California special election for Kevin McCarthy’s seat to go to runoff

McCarthy’s retirement and GOP House majority

GOP House majority slims further as McCarthy announces retirement 04:13

Washington — CBS News projects the U.S. House special election in California’s 20th congressional district will go to a runoff to fill the vacancy left by former House Speaker Kevin McCarthy. Republican State Assembly member Vince Fong advanced to the runoff, which will take place in May.

Fong, who is vying to fill the vacancy left by McCarthy, has the former speaker’s endorsement and the backing of former President Donald Trump. Among those challenging him is Tulare County Sheriff Mike Boudreaux. 

It was still unclear who would emerge to face him in May’s special election. 

The solidly conservative district is all but certain to deliver the House another Republican. But how quickly that happens remains to be seen. 

A candidate had to win more than 50% of the vote to avoid a runoff election. With no candidate projected to win a majority of the vote in the district, the top two candidates, regardless of party, will now move on to an election on May 21. The winner will serve until Jan. 3, 2025, or the remainder of McCarthy’s House term.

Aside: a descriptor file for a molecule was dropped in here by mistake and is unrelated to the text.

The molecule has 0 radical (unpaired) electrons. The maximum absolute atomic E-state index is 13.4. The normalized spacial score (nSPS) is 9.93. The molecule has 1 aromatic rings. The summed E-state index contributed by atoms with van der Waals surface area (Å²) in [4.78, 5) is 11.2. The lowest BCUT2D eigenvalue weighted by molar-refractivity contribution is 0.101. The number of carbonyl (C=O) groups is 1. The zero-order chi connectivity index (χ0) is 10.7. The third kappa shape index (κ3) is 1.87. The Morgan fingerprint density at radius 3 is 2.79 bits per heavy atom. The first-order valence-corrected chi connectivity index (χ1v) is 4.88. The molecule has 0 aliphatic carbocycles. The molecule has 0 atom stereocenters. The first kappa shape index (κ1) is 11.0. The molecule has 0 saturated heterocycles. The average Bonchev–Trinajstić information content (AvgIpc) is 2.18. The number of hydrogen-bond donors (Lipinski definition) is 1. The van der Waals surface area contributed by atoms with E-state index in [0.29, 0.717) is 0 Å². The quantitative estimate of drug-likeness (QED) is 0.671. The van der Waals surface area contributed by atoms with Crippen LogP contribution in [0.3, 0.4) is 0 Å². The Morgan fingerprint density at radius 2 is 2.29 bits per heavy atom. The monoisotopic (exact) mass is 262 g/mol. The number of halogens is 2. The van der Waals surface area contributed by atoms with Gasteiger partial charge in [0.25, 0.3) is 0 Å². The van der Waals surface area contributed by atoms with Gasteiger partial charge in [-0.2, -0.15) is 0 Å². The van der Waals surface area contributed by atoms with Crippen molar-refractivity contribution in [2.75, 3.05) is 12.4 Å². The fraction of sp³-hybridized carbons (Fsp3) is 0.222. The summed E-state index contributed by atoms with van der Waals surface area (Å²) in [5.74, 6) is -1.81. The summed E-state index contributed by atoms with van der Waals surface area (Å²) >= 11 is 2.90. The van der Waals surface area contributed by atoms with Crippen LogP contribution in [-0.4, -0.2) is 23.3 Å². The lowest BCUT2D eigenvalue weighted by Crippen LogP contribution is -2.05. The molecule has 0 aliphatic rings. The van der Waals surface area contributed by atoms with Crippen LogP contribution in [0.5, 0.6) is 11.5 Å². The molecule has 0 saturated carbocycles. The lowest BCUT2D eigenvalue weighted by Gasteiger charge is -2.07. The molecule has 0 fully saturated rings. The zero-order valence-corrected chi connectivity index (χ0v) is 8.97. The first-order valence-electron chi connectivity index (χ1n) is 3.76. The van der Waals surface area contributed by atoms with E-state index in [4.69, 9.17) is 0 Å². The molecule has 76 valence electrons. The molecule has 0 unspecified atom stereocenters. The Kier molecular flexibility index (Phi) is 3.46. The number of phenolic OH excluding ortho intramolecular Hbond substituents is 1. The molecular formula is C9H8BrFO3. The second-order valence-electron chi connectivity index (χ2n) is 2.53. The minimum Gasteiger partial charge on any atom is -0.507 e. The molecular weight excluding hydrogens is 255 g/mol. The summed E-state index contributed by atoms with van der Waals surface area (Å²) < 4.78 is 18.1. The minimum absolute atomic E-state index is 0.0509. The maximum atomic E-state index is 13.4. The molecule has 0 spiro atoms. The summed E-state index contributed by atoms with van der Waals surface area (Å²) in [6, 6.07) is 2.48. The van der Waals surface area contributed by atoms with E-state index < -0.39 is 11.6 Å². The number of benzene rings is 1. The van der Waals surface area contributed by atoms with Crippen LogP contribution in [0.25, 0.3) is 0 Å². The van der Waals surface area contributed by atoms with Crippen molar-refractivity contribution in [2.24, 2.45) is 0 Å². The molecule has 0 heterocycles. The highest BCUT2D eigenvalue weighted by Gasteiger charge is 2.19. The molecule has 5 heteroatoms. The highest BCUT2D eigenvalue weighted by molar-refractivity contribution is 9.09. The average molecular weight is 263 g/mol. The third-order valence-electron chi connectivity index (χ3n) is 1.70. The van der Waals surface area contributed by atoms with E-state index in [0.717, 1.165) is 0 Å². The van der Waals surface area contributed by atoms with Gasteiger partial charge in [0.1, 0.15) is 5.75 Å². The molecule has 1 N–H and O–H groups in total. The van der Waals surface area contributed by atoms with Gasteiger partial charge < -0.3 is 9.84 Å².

Rep. Kevin McCarthy appears outside of the White House on Nov. 29, 2022.
Rep. Kevin McCarthy appears outside of the White House on Nov. 29, 2022. Kent Nishimura / Los Angeles Times via Getty Images

The special election drew some confusion, after voters in the Golden State headed to the polls just two weeks ago to vote in the primary. That’s because California Gov. Gavin Newsom set the date for a special election in the state’s 20th Congressional District for March 19, just two weeks after the primary for McCarthy’s seat for a full term was held. 

Fong and Boudreaux have already advanced to be on the ballot for the November election for a full term representing the district. The special election will determine who carries out the remainder of the former House Speaker’s term.

McCarthy announced in December that he was leaving Congress to “serve America in new ways,” two months after he became the first speaker in U.S. history to be ousted from his post.

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